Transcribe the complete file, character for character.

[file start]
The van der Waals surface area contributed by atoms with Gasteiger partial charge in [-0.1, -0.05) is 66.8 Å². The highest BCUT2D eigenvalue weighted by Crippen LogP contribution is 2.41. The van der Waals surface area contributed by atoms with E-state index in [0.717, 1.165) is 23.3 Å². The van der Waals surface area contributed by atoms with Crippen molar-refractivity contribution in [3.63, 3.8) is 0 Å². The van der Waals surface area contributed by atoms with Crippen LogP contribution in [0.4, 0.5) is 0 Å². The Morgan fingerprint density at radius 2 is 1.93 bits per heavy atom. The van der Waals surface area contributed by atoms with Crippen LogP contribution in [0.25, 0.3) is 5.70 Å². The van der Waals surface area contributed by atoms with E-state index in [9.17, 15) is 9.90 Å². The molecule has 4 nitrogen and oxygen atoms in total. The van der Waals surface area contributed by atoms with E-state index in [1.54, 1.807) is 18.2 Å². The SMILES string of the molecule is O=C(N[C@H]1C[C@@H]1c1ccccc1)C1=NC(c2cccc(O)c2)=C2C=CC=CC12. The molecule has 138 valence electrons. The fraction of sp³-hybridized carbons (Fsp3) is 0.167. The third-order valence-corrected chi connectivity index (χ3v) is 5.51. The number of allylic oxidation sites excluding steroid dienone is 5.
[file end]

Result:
The van der Waals surface area contributed by atoms with Gasteiger partial charge in [-0.1, -0.05) is 66.8 Å². The highest BCUT2D eigenvalue weighted by Crippen LogP contribution is 2.41. The van der Waals surface area contributed by atoms with E-state index in [0.717, 1.165) is 23.3 Å². The van der Waals surface area contributed by atoms with Crippen molar-refractivity contribution in [3.63, 3.8) is 0 Å². The van der Waals surface area contributed by atoms with Crippen LogP contribution in [0.4, 0.5) is 0 Å². The Morgan fingerprint density at radius 2 is 1.93 bits per heavy atom. The van der Waals surface area contributed by atoms with Crippen LogP contribution in [0.25, 0.3) is 5.70 Å². The van der Waals surface area contributed by atoms with E-state index in [9.17, 15) is 9.90 Å². The molecule has 4 nitrogen and oxygen atoms in total. The van der Waals surface area contributed by atoms with E-state index in [1.54, 1.807) is 18.2 Å². The SMILES string of the molecule is O=C(N[C@H]1C[C@@H]1c1ccccc1)C1=NC(c2cccc(O)c2)=C2C=CC=CC12. The molecule has 138 valence electrons. The fraction of sp³-hybridized carbons (Fsp3) is 0.167. The third-order valence-corrected chi connectivity index (χ3v) is 5.51. The number of allylic oxidation sites excluding steroid dienone is 5.